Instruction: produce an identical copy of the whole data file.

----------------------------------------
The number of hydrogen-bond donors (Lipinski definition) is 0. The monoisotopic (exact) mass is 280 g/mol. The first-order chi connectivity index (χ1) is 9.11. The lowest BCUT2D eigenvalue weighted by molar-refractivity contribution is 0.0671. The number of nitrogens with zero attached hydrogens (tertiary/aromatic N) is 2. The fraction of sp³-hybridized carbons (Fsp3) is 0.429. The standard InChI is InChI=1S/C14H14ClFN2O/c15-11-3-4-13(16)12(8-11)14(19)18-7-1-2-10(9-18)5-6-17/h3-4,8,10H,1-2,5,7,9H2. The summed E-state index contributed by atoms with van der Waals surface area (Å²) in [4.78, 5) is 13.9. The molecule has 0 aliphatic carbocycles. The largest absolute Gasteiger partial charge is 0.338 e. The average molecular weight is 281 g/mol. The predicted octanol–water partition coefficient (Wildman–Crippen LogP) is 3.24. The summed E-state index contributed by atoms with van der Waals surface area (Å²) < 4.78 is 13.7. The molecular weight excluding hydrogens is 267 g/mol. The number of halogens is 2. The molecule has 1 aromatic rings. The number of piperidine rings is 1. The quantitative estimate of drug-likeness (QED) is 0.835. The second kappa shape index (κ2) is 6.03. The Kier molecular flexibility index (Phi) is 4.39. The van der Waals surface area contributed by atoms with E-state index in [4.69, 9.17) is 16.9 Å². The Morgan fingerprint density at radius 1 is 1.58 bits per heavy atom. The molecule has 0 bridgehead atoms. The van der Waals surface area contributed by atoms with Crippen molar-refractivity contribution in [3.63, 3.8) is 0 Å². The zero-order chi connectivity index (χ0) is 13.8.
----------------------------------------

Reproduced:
The number of hydrogen-bond donors (Lipinski definition) is 0. The monoisotopic (exact) mass is 280 g/mol. The first-order chi connectivity index (χ1) is 9.11. The lowest BCUT2D eigenvalue weighted by molar-refractivity contribution is 0.0671. The number of nitrogens with zero attached hydrogens (tertiary/aromatic N) is 2. The fraction of sp³-hybridized carbons (Fsp3) is 0.429. The standard InChI is InChI=1S/C14H14ClFN2O/c15-11-3-4-13(16)12(8-11)14(19)18-7-1-2-10(9-18)5-6-17/h3-4,8,10H,1-2,5,7,9H2. The summed E-state index contributed by atoms with van der Waals surface area (Å²) in [4.78, 5) is 13.9. The molecule has 0 aliphatic carbocycles. The largest absolute Gasteiger partial charge is 0.338 e. The average molecular weight is 281 g/mol. The predicted octanol–water partition coefficient (Wildman–Crippen LogP) is 3.24. The summed E-state index contributed by atoms with van der Waals surface area (Å²) < 4.78 is 13.7. The molecular weight excluding hydrogens is 267 g/mol. The number of halogens is 2. The molecule has 1 aromatic rings. The number of piperidine rings is 1. The quantitative estimate of drug-likeness (QED) is 0.835. The second kappa shape index (κ2) is 6.03. The Kier molecular flexibility index (Phi) is 4.39. The van der Waals surface area contributed by atoms with E-state index in [4.69, 9.17) is 16.9 Å². The Morgan fingerprint density at radius 1 is 1.58 bits per heavy atom. The molecule has 0 bridgehead atoms. The van der Waals surface area contributed by atoms with Crippen molar-refractivity contribution in [3.63, 3.8) is 0 Å². The zero-order chi connectivity index (χ0) is 13.8.